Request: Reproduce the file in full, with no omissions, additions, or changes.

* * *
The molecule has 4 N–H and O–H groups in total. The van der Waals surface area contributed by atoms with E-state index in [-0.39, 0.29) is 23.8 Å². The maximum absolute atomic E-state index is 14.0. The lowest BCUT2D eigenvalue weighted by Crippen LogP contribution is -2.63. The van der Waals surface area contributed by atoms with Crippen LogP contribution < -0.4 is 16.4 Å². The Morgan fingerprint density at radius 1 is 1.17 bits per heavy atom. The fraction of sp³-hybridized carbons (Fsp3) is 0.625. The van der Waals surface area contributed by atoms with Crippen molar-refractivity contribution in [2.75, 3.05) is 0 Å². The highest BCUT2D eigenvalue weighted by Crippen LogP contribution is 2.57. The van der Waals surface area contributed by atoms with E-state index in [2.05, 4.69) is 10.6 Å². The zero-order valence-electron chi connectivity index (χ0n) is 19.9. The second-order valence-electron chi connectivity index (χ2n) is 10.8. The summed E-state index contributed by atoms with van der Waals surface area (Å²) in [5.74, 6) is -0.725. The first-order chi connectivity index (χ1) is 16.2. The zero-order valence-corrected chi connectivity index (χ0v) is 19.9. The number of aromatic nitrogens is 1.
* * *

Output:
The molecule has 4 N–H and O–H groups in total. The van der Waals surface area contributed by atoms with E-state index in [-0.39, 0.29) is 23.8 Å². The maximum absolute atomic E-state index is 14.0. The lowest BCUT2D eigenvalue weighted by Crippen LogP contribution is -2.63. The van der Waals surface area contributed by atoms with Crippen LogP contribution < -0.4 is 16.4 Å². The Morgan fingerprint density at radius 1 is 1.17 bits per heavy atom. The fraction of sp³-hybridized carbons (Fsp3) is 0.625. The van der Waals surface area contributed by atoms with Crippen molar-refractivity contribution in [2.75, 3.05) is 0 Å². The highest BCUT2D eigenvalue weighted by Crippen LogP contribution is 2.57. The van der Waals surface area contributed by atoms with E-state index in [2.05, 4.69) is 10.6 Å². The zero-order valence-electron chi connectivity index (χ0n) is 19.9. The second-order valence-electron chi connectivity index (χ2n) is 10.8. The summed E-state index contributed by atoms with van der Waals surface area (Å²) in [5.74, 6) is -0.725. The first-order chi connectivity index (χ1) is 16.2. The zero-order valence-corrected chi connectivity index (χ0v) is 19.9. The number of aromatic nitrogens is 1.